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JD.com, US firm Cloudflare join forces to challenge Alibaba in China’s vast cloud market

Written by South China Morning Post Published on   3 mins read

With JD Cloud & AI as partner, Cloudflare plans to establish 150 new data centers in mainland China.

Long-standing competition between e-commerce giants Alibaba Group Holding and JD.com is set to intensify across the broader enterprise sector, as both companies ratchet up initiatives in China’s fast-growing cloud computing services market.

JD.com fired a major salvo at its main Chinese online retail rival this week, with the announcement of a partnership between US content-delivery-network services provider Cloudflare and its JD Cloud & AI business unit.

Through its partnership with JD Cloud & AI, Cloudflare will establish 150 new data centers in mainland China, up from 17 such facilities at present, to help global enterprises do business in China and domestic companies expand overseas, according to a joint statement from the two firms on Tuesday. Investment details were not provided.

San Francisco-based Cloudflare, which started doing business on the mainland in 2015, is focused on increasing the performance and security of its enterprise customers’ websites and online services.

“With the global pandemic increasing the strain on internet traffic, cloud services providers are increasing their capacity to support the demand,” said Wong Yih-khai, a senior analyst at technology research firm Canalys. “This is crucial for JD Cloud & AI given that its customers are typically retail and commerce-based.”

The latest partnership of Nasdaq-listed JD.com, which has applied to raise capital in Hong Kong in a secondary listing, reflects the high stakes in China’s cloud infrastructure services market, which is the world’s second largest behind the United States.

Alibaba and Tencent on top of China’s cloud market

While Amazon Web Services and Microsoft Corp are the top cloud computing services providers worldwide, the market in China is dominated by the cloud business units of Alibaba and Tencent Holdings. Beijing-based JD.com’s new initiative could help its cloud business close the gap with those two leading domestic providers. Alibaba is the parent company of the South China Morning Post.

Enterprise spending on cloud infrastructure services in China reached USD 10.7 billion last year, up 63.7% from 2018, according to data from Canalys. Alibaba Cloud accounted for a 46.1% share, while Tencent Holdings’ cloud business unit had a 17. 3% share.

Cloud computing enables companies to buy, sell, lease or distribute a range of software and other digital resources as an on-demand service over the internet, just like electricity from a power grid. These resources are managed inside data centers. “Cloud” refers to the internet as depicted in computer network diagrams.

“We’re minimising the technical and logistical hurdles companies face when looking to do business in and out of China,” said Matthew Prince, co-founder and chief executive of Cloudflare, in the joint statement with JD.com. He indicated that the partnership will give businesses “more opportunity to be secure, fast and reliable with one integrated network”.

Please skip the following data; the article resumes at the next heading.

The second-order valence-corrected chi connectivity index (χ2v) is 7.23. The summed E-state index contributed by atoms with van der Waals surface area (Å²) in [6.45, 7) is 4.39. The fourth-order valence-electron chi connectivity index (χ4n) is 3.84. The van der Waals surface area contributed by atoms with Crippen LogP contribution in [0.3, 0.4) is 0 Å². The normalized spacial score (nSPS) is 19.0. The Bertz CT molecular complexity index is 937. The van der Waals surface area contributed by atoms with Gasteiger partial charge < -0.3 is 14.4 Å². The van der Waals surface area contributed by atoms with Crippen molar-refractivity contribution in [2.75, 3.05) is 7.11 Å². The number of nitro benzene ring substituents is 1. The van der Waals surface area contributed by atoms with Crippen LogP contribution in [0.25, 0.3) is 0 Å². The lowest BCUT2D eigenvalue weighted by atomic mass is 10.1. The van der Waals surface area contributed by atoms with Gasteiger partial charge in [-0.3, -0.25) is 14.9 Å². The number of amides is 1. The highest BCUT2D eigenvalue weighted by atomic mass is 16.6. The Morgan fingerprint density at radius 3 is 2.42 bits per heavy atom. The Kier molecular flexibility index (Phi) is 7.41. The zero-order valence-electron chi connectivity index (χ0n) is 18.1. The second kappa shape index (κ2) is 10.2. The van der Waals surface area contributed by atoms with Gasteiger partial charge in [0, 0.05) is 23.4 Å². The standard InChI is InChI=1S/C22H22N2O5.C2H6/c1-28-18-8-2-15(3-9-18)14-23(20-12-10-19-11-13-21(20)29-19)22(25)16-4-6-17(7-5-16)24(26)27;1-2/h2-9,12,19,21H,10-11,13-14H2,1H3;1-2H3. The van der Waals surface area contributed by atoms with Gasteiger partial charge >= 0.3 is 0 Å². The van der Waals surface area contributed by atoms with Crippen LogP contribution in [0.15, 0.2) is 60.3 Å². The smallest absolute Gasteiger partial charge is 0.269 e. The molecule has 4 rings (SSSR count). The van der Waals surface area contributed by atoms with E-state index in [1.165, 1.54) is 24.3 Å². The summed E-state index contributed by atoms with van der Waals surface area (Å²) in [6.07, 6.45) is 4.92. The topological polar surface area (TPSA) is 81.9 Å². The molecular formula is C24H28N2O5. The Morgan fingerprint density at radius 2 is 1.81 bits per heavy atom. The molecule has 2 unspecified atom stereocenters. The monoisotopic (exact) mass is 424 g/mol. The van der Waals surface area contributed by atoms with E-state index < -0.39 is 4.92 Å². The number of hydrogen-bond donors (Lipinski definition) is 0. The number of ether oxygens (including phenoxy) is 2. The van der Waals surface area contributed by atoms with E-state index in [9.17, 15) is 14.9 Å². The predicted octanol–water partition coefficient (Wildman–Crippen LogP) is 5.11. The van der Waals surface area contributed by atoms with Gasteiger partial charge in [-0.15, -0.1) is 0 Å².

With global internet traffic up 30% over the past month amid many organisations’ work-from-home arrangements for staff because of the pandemic, existing logistical and technical hurdles in China are increasing the burden for global businesses.

Given those complexities, Alex Dyner, the head of the Cloudflare’s special projects group, said in a corporate blog post that the partnership with JD Cloud & AI “provides not only local expertise, but also a relationship with one of the world’s largest logistics, e-commerce and internet companies, JD.com”.

As such, Cloudflare customers from overseas will be able to enable their China network within a few clicks and be served from data centers inside the country, while customers doing business outside China will be served from the nearest Cloudflare data center. The US firm’s global network spans 200 cities in more than 90 countries and regions, including 17 cities in mainland China.

JD.com’s fourth pillar

“For those customers who need it, we also expect JD.com to be able to help with in-country logistics,” Dyner said. “JD.com operates over 700 warehouses that cover almost all the counties and districts in China.”

JD Cloud & AI—one of JD.com’s four core businesses, which include JD Retail, JD Logistics and JD Digits—will now offer “a unique proposition to potential customers” in terms of content-delivery-network services, according to Canalys’ Wong.

“But in terms of market share, there’s still some ways to go for JD Cloud & AI to catch up with Alibaba Cloud and the other cloud services providers in China,” the analyst said.

Alibaba Cloud recently announced that it would invest an additional RMB 200 billion (USD 28.2 billion) in the next three years in its cloud infrastructure, while Tencent Cloud has launched an “international anti-COVID-19 service package” to help enterprises tackle various challenges amid the coronavirus pandemic.

This article was originally published by the South China Morning Post.


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